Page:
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This document is not intended as a "total" guide for installing a new kernel for GNU/Linux.
It's only a brief description that's covering the way I install my kernels. Without any doubts,
there will be some pitfalls and if you find any errors, please contact me.
A kernel is the center of your GNU/Linux-machine. Without it GNU/Linux won't boot.
I quote Brian Ward on
The Unix kernel acts as a mediator for your programs and your hardware.
First, it does (or arranges for) the memory management for all of the running programs (processes),
and makes sure that they all get a fair (or unfair, if you please) share of the processor's cycles.
In addition, it provides a nice, fairly portable interface for programs to talk to your hardware.
You see...it's quite essential to have one if you want to use GNU/Linux.
So, why would you upgrade your existing kernel? There are several reasons. Maybe you want to
use a new hardware-device that isn't supported in your present kernel or there are known
security issues that are solved or just because you like to have your system up-to-date.
I wanted to use the new kernels 2.4.x for the iptables support. There were some machines
where I was still using ipchains and after reading the descriptions for iptables
I felt the need to migrate.
The steps described in this document are mainly for ix86-machines with Red Hat Linux allthough
they can be used on other systems or distributions with minor changes.
Al lot of the this material is "collected" together from various other resources.
Kernel Howto - http://linuxdocs.org/HOWTOs/Kernel-HOWTO.html
A word for the wise..backups aren't invented for losers. One of the first lessons in system-administration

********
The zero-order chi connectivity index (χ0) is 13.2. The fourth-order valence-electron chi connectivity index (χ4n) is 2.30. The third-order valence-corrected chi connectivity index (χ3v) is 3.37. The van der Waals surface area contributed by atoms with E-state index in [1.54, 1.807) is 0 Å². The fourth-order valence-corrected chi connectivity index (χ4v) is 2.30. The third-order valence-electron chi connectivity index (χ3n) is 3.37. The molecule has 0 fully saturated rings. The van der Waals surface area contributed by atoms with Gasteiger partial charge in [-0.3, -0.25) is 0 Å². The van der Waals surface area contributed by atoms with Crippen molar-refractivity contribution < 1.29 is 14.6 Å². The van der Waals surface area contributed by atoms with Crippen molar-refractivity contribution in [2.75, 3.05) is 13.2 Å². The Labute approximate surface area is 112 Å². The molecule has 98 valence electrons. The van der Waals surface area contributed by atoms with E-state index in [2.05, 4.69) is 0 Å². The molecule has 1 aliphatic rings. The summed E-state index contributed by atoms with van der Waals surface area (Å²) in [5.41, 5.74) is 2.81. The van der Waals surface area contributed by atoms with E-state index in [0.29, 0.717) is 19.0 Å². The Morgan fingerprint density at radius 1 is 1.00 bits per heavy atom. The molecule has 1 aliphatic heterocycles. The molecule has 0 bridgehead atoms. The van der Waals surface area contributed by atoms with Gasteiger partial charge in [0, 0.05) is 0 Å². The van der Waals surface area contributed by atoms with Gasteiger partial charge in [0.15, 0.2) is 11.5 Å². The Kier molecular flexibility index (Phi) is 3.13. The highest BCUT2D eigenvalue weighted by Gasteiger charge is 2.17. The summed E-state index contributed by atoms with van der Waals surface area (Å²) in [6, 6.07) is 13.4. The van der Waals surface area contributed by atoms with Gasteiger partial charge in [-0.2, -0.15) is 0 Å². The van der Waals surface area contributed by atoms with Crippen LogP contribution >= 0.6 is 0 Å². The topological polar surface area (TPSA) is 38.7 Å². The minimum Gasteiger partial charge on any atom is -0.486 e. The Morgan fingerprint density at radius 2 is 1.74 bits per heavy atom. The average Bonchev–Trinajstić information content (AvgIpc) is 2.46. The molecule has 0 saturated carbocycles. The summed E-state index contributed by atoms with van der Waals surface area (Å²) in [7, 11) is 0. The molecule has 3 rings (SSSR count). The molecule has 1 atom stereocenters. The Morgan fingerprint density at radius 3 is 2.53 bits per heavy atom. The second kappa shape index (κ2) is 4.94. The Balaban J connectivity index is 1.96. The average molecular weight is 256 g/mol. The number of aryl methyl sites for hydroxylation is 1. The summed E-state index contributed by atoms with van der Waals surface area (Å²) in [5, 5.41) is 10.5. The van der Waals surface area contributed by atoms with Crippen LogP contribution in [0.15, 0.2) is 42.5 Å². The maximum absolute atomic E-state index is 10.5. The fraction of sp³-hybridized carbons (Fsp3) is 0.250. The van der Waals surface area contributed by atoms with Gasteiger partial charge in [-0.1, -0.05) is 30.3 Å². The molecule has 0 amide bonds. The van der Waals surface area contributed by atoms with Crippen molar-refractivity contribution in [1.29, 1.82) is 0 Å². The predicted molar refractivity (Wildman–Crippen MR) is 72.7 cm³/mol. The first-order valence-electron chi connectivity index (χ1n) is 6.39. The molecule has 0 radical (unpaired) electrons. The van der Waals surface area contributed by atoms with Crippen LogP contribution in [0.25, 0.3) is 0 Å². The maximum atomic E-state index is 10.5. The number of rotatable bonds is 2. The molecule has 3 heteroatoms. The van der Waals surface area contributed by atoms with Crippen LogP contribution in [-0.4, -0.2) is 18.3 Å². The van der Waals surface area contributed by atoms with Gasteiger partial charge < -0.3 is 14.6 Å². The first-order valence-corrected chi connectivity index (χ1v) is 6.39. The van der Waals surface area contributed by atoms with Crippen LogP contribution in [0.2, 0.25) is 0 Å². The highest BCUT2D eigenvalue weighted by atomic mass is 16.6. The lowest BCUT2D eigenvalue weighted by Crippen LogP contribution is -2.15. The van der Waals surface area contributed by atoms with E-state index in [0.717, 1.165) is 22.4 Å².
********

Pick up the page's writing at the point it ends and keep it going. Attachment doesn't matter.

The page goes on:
would be to take regular back-ups. I've written a document that covers some of the basics.
You can find it at
First of all (this make quite sense) you should download a new kernel. Check out
http://www.kernel.org/pub/linux/kernel/ to get your newest kernel. The latest kernel releases
are v2.4.x. I suggest strongly you download a new kernel in this v2.4.x-version. This new release
contains the excellent iptables for securing your system.
Okay...you've downloaded the newest-kernel. Now move this file to
can easily been done by
mv linux-2.4.xx.tar.gz /usr/src
Next thing is to extract all files. First navigate to the right directory and extract all files
There will now be a directory linux that contains all source-files for your new
kernel and you should navigate to this directory
tar zxvf linux-2.4.xx.tar.gz
First thing I do after extracting the package is make clean.
You could also issue a make mrproper if you want to remove all your old files
but I'd rather love only the make clean.
The next step is the most difficult one and you should really take your time to get trough this.
It's make menuconfig. By this you can configure your kernel the way you want
it to function. Take a look at all the options (sometimes they are really hidden) and make
sure you know what hardware is in your machine.
Don't forget to set the Loadable module support. It's one of many things
that gave me head-aches at first. Without this it would be quite hard (let's even say, impossible)
to load extra modules that you would need for several - new - devices like NIC's, sound-cards.
Maybe it would also be a good idea to enable the IPv6-support.
I'll cover the different sections more in depth when I find the time
After you have exited the menuconfig (and off course saved your configuration) there will pop-up
a nice message telling you to run make dep. So what's keeping you from doing so?
This will take quite some time. So please be patient.
Next one, and this is really making your kernel-image is, will take even more time.
When I ran it on a P-133 with 49MB RAM it took about 2,5 hours!
After a long, sleapy break and several coffees, the Linux-prompt will pop again. Now it's time
to make the dependencies for the different modules you've enabled. The time it takes
will depend on how many modules you've enabled but normally this will take not very long.
After the creation of the new image, it's time to place it in the right directory.
cp arch/i386/boot/bzImage /boot (answer Yes to overwrite)
The last thing we need to do is change LILO so that the new kernel can be booted by LILO.
cp System.map /boot (answer Yes to overwrite)
Open /etc/lilo.conf with your favorite browser.
There should be at least one entry for your present kernel. Don't delete this one, just
add another one for your new kernel. Below you can see an example of my lilo-file.
Example of /etc/lilo.conf
After you have made the modifications, save your file.
Now, you need to tell lilo to read his new configuration by
And that would be all (I hope).
Reboot your machine and see wether LILO boots the right image. Good luck!!